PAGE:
National Farmers' Federation

Devastating scale of water buybacks revealed while critical questions go unanswered

The Federal Government has inadvertently revealed that damaging water buybacks will make up at least a third of water recovery under its revised Murray Darling Basin Plan, at a starting price exceeding $3 billion. 

The startling revelation that government buyback spending could double under this proposal comes as serious questions emerge about how the Government will balance socio-economic impacts, and whether alternate proposals sought by the Government will be assessed before changes are brought before Parliament. 

National Farmers’ Federation Water Committee Chair, Malcolm Holm, said that in signalling a change to the legislative cap on buybacks, Minister Plibersek had shown her hand. 

“The Minister has said last week the current 1500GL cap on buybacks will be lifted. 

“Currently, they still have around 225GL of headroom under the cap, and a gap of 750GL to complete the plan. So by lifting the cap, the Minister is saying buybacks will exceed one third of remaining recovery. 

“To launch headlong into buybacks of that scale would be devastating. Those caps and protections were put in place for a reason – based on the maximum volume of buybacks communities could withstand.” 

Meanwhile, Mr Holm said the admission that responses to a recent consultation had not yet been considered had left communities furious. 

“The fact that buybacks are the focus when the Minister has over 1,000GL of buyback-free options sitting unread on her desk is a complete disgrace. The Minister is signing the death warrant for these towns and she hasn’t even reviewed the alternatives.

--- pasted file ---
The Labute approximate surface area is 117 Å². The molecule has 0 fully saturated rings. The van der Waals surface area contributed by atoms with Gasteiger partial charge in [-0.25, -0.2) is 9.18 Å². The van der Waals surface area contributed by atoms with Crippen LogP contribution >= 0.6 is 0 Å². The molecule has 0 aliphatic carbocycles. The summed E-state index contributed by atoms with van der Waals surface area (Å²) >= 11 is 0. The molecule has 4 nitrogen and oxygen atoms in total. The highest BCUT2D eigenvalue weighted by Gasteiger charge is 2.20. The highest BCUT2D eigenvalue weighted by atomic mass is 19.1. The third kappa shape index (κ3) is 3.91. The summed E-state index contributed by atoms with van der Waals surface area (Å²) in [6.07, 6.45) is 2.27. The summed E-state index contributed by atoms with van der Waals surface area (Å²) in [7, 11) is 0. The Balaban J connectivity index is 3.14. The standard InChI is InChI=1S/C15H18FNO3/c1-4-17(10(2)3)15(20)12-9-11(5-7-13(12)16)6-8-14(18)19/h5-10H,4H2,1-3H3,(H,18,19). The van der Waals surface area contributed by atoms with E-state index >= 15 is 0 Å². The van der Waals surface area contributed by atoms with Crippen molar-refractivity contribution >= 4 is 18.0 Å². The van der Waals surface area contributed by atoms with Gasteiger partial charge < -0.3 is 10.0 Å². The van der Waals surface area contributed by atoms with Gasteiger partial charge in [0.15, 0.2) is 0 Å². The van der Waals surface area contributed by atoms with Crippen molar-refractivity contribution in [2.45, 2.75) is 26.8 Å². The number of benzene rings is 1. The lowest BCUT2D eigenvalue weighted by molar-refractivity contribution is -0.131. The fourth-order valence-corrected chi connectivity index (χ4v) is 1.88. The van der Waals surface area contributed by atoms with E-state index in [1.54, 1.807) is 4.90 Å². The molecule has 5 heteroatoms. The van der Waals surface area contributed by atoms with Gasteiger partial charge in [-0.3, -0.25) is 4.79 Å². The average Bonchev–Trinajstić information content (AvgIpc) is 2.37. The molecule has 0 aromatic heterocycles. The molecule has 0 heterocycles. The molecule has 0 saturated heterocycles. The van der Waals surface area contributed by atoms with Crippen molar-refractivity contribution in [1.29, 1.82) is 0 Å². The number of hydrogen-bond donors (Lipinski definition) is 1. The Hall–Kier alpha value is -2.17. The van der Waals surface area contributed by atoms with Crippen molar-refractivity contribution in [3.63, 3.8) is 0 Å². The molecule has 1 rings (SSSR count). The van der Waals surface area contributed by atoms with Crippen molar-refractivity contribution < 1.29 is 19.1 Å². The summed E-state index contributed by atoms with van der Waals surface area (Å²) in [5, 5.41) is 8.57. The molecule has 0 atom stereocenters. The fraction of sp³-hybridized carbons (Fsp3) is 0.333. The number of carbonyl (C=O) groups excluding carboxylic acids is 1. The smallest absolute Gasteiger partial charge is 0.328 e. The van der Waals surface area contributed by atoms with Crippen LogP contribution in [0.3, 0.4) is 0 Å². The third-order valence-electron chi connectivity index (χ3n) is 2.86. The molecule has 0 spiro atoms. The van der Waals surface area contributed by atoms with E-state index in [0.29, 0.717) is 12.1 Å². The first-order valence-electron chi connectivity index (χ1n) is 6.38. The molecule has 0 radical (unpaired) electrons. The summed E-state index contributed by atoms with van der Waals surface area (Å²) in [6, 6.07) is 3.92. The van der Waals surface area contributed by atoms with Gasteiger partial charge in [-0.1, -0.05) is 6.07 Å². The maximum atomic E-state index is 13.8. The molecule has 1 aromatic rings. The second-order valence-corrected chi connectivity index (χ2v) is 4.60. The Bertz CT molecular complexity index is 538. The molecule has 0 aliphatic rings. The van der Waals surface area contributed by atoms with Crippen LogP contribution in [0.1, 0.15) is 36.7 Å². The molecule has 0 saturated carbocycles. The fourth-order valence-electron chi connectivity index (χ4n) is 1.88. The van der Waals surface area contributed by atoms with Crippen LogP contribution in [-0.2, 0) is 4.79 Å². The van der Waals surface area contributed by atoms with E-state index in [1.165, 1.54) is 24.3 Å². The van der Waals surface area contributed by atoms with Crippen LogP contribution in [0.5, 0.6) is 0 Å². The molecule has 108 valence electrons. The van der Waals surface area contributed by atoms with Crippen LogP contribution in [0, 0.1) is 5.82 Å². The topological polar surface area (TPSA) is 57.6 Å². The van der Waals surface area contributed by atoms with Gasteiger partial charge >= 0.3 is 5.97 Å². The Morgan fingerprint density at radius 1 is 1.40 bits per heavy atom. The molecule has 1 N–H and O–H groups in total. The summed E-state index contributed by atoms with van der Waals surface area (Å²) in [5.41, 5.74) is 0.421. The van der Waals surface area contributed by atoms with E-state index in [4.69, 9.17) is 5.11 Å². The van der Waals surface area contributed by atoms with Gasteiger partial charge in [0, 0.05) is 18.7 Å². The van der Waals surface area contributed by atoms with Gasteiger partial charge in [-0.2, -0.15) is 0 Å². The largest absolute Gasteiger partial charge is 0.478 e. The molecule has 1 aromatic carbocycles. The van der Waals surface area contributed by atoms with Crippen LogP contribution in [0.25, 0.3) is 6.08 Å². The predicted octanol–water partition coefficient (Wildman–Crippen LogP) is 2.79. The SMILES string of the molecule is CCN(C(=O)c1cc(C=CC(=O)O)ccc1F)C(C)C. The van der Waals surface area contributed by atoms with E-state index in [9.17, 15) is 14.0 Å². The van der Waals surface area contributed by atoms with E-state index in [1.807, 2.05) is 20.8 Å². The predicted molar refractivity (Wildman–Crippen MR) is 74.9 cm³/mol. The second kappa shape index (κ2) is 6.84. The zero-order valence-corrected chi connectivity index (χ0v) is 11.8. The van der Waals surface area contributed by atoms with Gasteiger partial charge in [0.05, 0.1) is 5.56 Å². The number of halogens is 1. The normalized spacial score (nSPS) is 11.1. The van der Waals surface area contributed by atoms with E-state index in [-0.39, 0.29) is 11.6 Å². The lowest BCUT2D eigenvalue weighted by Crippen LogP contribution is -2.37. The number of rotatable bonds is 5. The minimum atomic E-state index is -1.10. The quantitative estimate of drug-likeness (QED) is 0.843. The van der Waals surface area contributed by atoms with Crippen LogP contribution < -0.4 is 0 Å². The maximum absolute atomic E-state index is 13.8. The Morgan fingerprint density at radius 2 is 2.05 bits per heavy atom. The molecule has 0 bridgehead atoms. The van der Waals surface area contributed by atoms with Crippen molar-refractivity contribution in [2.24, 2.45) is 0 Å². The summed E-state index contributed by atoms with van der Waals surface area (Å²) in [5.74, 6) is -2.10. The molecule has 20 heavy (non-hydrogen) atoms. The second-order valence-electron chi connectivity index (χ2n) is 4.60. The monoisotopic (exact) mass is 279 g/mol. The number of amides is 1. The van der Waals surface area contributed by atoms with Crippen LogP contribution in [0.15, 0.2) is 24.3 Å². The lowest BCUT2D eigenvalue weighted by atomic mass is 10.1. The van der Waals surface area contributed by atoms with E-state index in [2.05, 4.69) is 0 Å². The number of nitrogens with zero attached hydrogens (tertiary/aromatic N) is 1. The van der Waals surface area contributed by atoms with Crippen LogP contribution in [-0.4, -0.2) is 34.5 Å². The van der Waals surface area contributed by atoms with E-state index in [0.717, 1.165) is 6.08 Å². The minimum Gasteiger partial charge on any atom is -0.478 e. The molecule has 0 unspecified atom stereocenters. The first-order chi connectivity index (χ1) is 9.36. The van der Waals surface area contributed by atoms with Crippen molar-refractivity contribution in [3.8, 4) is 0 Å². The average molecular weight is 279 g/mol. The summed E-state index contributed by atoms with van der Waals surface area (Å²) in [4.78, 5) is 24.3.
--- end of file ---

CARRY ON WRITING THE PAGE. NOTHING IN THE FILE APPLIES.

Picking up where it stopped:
“Communities have done what the Government has asked here – they have done the legwork to give the Minister options. Instead of acting in good faith and in a transparent way the Government is demonstrating it doesn’t care about farmers or communities.  

“Those options should be given the time of day before blowing up the Plan and spending billions shutting down farms.” 

Mr Holm said he remained hopeful that Parliament would force accountability and demand answers to important questions. 

“As it stands, Minister Plibersek is asking the Parliament to sign a blank cheque to shut down farms. We think the cost to taxpayers will have to exceed $3 billion, but that’s just our estimate. We’re left guessing because there’s no transparency. 

“Both the Parliament and the community deserve better. They ought to have clarity on the extent of buybacks proposed, how socio-economic impacts will be considered, and what engagement will occur to give communities a voice in this process.” 

The NFF has written to Minister Plibersek posing 13 initial questions that now need answering in the wake of the Government’s initial announcement. 

“There are a lot of gaps in information at the moment. That makes communities nervous, it makes food processors nervous, and it makes people who work in our industries fear for their jobs. 

“When state governments start leaving the table or participating conditionally based on community concerns, you know what’s been agreed is a bad deal. The question now is how bad, and can the Parliament step in to correct the course? 

“We all want to see the plan complete, but we have a choice in how to get there. We want to see it done the smart way that delivers the water needed without taking food off the table in the middle of a cost-of-living crisis,” Mr Holm concluded.